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October 25, 2012 (The Guardian)

Who benefits from prison video visits?

Sadhbh Walshe writes that virtual visiting has become the latest craze in prisons. Many prisoners are housed in facilities hundreds of miles from home, making family visits impossible.  Some 20 states have now instituted some kind of video conferencing system allowing virtual face time.

She writes that this positive means for prisoners and their families to stay in touch is, unfortunately, “anything but a blessing” because some jurisdictions are eliminating contact visits altogether “in favor of their virtual counterpart – and private corporations are already lining up to exploit this latest opportunity to fleece prisoners' families.”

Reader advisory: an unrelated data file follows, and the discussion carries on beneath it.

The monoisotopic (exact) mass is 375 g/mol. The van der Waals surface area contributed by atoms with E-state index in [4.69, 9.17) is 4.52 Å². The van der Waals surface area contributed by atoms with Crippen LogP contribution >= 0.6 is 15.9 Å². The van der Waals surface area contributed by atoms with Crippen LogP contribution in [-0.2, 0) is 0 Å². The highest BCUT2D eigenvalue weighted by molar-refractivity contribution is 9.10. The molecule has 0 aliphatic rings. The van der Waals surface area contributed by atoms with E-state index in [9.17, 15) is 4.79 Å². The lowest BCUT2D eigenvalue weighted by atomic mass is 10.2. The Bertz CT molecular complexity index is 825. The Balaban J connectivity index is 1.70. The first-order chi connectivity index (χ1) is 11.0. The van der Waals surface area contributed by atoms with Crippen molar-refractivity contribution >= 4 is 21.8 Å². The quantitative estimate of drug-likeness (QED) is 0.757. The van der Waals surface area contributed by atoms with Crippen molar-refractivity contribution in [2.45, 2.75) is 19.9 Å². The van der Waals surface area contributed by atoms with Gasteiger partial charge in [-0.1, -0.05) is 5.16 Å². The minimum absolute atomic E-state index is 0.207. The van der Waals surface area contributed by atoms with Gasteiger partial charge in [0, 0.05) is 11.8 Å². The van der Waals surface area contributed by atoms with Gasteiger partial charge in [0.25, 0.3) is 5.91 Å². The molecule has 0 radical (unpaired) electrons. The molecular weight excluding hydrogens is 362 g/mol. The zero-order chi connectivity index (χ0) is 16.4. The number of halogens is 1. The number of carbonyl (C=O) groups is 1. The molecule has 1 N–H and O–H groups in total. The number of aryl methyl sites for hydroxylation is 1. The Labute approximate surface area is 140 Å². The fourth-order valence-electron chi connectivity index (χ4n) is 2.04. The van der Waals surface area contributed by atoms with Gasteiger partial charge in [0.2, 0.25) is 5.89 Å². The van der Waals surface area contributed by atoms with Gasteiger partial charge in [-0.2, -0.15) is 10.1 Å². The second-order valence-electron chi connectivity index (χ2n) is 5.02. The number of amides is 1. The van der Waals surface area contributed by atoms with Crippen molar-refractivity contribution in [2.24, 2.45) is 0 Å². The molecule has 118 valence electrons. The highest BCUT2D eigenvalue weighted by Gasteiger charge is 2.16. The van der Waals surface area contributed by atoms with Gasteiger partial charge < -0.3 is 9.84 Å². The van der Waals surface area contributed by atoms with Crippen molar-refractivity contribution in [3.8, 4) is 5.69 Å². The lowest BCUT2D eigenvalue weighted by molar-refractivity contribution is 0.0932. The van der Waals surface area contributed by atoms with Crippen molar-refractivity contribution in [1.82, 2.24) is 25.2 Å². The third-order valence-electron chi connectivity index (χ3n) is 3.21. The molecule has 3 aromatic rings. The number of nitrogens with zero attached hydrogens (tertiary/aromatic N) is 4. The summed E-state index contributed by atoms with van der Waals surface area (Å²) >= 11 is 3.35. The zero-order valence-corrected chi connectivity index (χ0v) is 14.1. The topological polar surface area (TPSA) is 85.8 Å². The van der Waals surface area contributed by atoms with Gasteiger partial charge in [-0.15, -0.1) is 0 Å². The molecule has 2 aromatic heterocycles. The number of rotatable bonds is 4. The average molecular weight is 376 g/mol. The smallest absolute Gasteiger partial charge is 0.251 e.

A report, Video Visits for Children Whose Parents Are Incarcerated: In Whose Best Interest?, by The Sentencing Project concluded that video calls, with caveats such as not precluding real visits, could be a good thing.

But Walshe writes: “Many prison jurisdictions are, however, negating the best aspects of the "video visit", either by charging exorbitant fees or by requiring the families to make the trek to the prison, or a site near the prison, to make the call.”

Issue Area(s): Sentencing Policy, Incarceration, Racial Disparity, Women, Collateral Consequences